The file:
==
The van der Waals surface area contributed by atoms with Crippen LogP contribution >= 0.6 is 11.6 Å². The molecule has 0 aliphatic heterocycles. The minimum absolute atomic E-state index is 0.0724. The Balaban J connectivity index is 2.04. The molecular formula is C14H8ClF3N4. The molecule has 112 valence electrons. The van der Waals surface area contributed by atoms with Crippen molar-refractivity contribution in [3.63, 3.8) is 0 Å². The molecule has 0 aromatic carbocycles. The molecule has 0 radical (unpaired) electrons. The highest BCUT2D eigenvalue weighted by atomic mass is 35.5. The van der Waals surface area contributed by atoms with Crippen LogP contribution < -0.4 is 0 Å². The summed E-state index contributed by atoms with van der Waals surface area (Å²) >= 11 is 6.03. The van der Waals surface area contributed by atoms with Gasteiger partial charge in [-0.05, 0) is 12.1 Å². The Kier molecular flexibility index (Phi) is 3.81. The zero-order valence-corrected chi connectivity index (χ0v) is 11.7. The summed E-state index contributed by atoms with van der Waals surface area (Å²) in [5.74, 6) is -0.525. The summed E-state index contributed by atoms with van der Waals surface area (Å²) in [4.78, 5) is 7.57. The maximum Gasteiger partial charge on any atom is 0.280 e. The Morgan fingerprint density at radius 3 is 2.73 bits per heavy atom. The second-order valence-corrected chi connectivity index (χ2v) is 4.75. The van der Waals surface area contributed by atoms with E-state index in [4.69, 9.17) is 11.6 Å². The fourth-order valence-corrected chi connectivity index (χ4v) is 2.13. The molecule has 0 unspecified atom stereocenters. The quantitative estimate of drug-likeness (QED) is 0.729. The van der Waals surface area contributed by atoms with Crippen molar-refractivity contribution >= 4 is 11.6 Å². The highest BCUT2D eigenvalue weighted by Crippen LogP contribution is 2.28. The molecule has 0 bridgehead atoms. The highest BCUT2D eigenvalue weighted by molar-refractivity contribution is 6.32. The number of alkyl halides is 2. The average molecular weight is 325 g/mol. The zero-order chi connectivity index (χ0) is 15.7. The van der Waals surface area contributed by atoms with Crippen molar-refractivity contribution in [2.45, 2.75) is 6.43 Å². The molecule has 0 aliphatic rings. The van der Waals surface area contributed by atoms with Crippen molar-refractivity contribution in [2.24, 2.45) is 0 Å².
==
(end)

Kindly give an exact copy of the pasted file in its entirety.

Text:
The van der Waals surface area contributed by atoms with Crippen LogP contribution >= 0.6 is 11.6 Å². The molecule has 0 aliphatic heterocycles. The minimum absolute atomic E-state index is 0.0724. The Balaban J connectivity index is 2.04. The molecular formula is C14H8ClF3N4. The molecule has 112 valence electrons. The van der Waals surface area contributed by atoms with Crippen molar-refractivity contribution in [3.63, 3.8) is 0 Å². The molecule has 0 aromatic carbocycles. The molecule has 0 radical (unpaired) electrons. The highest BCUT2D eigenvalue weighted by atomic mass is 35.5. The van der Waals surface area contributed by atoms with Crippen LogP contribution < -0.4 is 0 Å². The summed E-state index contributed by atoms with van der Waals surface area (Å²) >= 11 is 6.03. The van der Waals surface area contributed by atoms with Gasteiger partial charge in [-0.05, 0) is 12.1 Å². The Kier molecular flexibility index (Phi) is 3.81. The zero-order valence-corrected chi connectivity index (χ0v) is 11.7. The summed E-state index contributed by atoms with van der Waals surface area (Å²) in [5.74, 6) is -0.525. The summed E-state index contributed by atoms with van der Waals surface area (Å²) in [4.78, 5) is 7.57. The maximum Gasteiger partial charge on any atom is 0.280 e. The Morgan fingerprint density at radius 3 is 2.73 bits per heavy atom. The second-order valence-corrected chi connectivity index (χ2v) is 4.75. The van der Waals surface area contributed by atoms with E-state index in [4.69, 9.17) is 11.6 Å². The fourth-order valence-corrected chi connectivity index (χ4v) is 2.13. The molecule has 0 unspecified atom stereocenters. The quantitative estimate of drug-likeness (QED) is 0.729. The van der Waals surface area contributed by atoms with Crippen molar-refractivity contribution >= 4 is 11.6 Å². The highest BCUT2D eigenvalue weighted by Crippen LogP contribution is 2.28. The molecule has 0 bridgehead atoms. The highest BCUT2D eigenvalue weighted by molar-refractivity contribution is 6.32. The number of alkyl halides is 2. The average molecular weight is 325 g/mol. The zero-order chi connectivity index (χ0) is 15.7. The van der Waals surface area contributed by atoms with Crippen molar-refractivity contribution in [2.45, 2.75) is 6.43 Å². The molecule has 0 aliphatic rings. The van der Waals surface area contributed by atoms with Crippen molar-refractivity contribution in [2.24, 2.45) is 0 Å².